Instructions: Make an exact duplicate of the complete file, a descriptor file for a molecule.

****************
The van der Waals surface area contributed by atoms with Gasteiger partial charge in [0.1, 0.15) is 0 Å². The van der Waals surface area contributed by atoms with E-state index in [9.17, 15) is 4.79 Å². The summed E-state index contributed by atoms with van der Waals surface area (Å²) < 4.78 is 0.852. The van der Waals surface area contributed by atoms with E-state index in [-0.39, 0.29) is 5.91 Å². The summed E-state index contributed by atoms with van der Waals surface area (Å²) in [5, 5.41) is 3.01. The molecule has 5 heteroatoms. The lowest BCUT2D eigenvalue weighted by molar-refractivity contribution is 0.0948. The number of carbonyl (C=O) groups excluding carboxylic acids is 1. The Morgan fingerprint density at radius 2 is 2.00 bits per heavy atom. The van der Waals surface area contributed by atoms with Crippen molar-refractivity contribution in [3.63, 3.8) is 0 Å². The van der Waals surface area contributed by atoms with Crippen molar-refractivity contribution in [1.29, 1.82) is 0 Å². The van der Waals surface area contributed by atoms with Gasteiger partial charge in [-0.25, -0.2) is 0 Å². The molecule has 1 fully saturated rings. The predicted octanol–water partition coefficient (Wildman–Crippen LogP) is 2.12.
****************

The van der Waals surface area contributed by atoms with Gasteiger partial charge in [0.1, 0.15) is 0 Å². The van der Waals surface area contributed by atoms with E-state index in [9.17, 15) is 4.79 Å². The summed E-state index contributed by atoms with van der Waals surface area (Å²) < 4.78 is 0.852. The van der Waals surface area contributed by atoms with E-state index in [-0.39, 0.29) is 5.91 Å². The summed E-state index contributed by atoms with van der Waals surface area (Å²) in [5, 5.41) is 3.01. The molecule has 5 heteroatoms. The lowest BCUT2D eigenvalue weighted by molar-refractivity contribution is 0.0948. The number of carbonyl (C=O) groups excluding carboxylic acids is 1. The Morgan fingerprint density at radius 2 is 2.00 bits per heavy atom. The van der Waals surface area contributed by atoms with Crippen molar-refractivity contribution in [3.63, 3.8) is 0 Å². The van der Waals surface area contributed by atoms with Crippen molar-refractivity contribution in [1.29, 1.82) is 0 Å². The van der Waals surface area contributed by atoms with Gasteiger partial charge in [-0.25, -0.2) is 0 Å². The molecule has 1 fully saturated rings. The predicted octanol–water partition coefficient (Wildman–Crippen LogP) is 2.12.